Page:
How to Stop Gambling

Gambling is a fun and easy way to make money but it can also be addictive. If you think you may have a problem, contact a gambling specialist for advice or support.

How can I stop gambling?

Keeping a strict limit on the amount of money you gamble is a good first step. It will give you peace of mind and ensure that you don’t lose more than you can afford.

Set a limit before you start to gamble, and keep it in mind when you’re playing. When you have reached that limit, stop playing and don’t gamble again.

The temptation to gamble can be very powerful, especially in a place like a casino. If you’re feeling stressed or upset, then you may find yourself gambling more often than usual. If you’re worried about your gambling, talk to your family or seek help from a gambling specialist.

Refrain from chasing losses

Chasing losses is one of the biggest mistakes that any gambler can make as it almost invariably results in further losses. This is especially true if you’ve been gambling for a while and have lost a lot of money.

If you’re a runner, try to cut down on your gambling. You’ll be surprised at how much of a difference this can make to your wellbeing.

Changing your environment

When you visit a casino, it’s likely that the game machines are located near the entrance so you can easily access them. They’re also located in prime positions for when you have a bit of spare change in your wallet.

The casinos do this to keep you coming back for more. They know that you’ll be tempted to keep spending and they want to prevent you from losing more than you can afford.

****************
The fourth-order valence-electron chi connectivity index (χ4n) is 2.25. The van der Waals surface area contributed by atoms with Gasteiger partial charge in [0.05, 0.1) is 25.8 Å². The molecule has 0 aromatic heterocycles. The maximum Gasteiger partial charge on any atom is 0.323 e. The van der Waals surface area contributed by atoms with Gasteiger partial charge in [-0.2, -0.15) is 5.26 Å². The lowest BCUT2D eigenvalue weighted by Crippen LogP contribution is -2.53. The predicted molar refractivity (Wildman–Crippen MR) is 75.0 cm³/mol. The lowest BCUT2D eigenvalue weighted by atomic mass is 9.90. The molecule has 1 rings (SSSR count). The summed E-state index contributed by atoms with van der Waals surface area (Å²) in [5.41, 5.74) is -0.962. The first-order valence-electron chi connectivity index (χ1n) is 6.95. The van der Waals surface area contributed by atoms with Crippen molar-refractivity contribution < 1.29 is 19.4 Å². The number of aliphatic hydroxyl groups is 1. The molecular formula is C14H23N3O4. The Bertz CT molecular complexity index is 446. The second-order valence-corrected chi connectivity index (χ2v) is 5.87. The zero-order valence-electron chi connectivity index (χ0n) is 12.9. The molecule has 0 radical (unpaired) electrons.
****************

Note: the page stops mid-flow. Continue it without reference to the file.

If you’re losing money on a regular basis, it could be a sign that you have an addiction. Ask your doctor for a referral to a gambling expert and seek counselling or therapy if you have an underlying mood disorder, such as depression, stress or anxiety.

Adolescent problem gambling is a type of problematic gambling that is slightly different to adult pathological gambling. Adolescent problem gamblers are often absent from school and work in order to gamble and can lose their social network. They can be oblivious to their gambling and may lie to their friends and families about it.

Symptoms of problem gambling can begin at any age, but most people develop gambling problems in their adolescent years. The earliest signs of gambling problems can include missing school and work, lying about the amount spent on gambling, or losing control over their spending habits.

It can also lead to legal and financial problems, relationships, job loss and mental health issues such as anxiety and depression. It can even lead to suicide.

You should never let your gambling interfere with your other life activities or impose any unnecessary costs on yourself. Rather than spending your hard-earned money on gambling, you should use it for other things that are more important to you.